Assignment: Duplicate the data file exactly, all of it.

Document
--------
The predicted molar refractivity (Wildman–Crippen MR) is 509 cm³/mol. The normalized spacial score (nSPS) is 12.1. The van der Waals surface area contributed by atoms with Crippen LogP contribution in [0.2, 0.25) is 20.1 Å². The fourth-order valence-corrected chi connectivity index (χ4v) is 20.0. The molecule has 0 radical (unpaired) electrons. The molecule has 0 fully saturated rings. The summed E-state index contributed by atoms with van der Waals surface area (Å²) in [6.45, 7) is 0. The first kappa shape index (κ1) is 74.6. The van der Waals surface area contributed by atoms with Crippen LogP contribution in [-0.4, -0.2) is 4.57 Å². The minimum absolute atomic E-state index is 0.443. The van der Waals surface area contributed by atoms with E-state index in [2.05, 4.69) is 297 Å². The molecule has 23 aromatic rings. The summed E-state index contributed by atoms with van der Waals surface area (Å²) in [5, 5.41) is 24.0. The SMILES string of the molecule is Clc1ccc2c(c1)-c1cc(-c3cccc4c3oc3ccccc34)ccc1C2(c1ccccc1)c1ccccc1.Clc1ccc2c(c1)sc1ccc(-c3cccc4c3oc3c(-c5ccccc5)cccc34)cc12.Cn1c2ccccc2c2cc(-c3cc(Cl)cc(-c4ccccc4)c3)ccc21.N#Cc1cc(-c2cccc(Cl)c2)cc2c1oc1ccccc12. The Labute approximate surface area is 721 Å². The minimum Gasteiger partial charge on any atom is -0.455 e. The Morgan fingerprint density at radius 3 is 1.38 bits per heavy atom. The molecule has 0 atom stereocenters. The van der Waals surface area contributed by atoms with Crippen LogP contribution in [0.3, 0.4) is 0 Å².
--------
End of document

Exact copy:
The predicted molar refractivity (Wildman–Crippen MR) is 509 cm³/mol. The normalized spacial score (nSPS) is 12.1. The van der Waals surface area contributed by atoms with Crippen LogP contribution in [0.2, 0.25) is 20.1 Å². The fourth-order valence-corrected chi connectivity index (χ4v) is 20.0. The molecule has 0 radical (unpaired) electrons. The molecule has 0 fully saturated rings. The summed E-state index contributed by atoms with van der Waals surface area (Å²) in [6.45, 7) is 0. The first kappa shape index (κ1) is 74.6. The van der Waals surface area contributed by atoms with Crippen LogP contribution in [-0.4, -0.2) is 4.57 Å². The minimum absolute atomic E-state index is 0.443. The van der Waals surface area contributed by atoms with E-state index in [2.05, 4.69) is 297 Å². The molecule has 23 aromatic rings. The summed E-state index contributed by atoms with van der Waals surface area (Å²) in [5, 5.41) is 24.0. The SMILES string of the molecule is Clc1ccc2c(c1)-c1cc(-c3cccc4c3oc3ccccc34)ccc1C2(c1ccccc1)c1ccccc1.Clc1ccc2c(c1)sc1ccc(-c3cccc4c3oc3c(-c5ccccc5)cccc34)cc12.Cn1c2ccccc2c2cc(-c3cc(Cl)cc(-c4ccccc4)c3)ccc21.N#Cc1cc(-c2cccc(Cl)c2)cc2c1oc1ccccc12. The Labute approximate surface area is 721 Å². The minimum Gasteiger partial charge on any atom is -0.455 e. The Morgan fingerprint density at radius 3 is 1.38 bits per heavy atom. The molecule has 0 atom stereocenters. The van der Waals surface area contributed by atoms with Crippen LogP contribution in [0.3, 0.4) is 0 Å².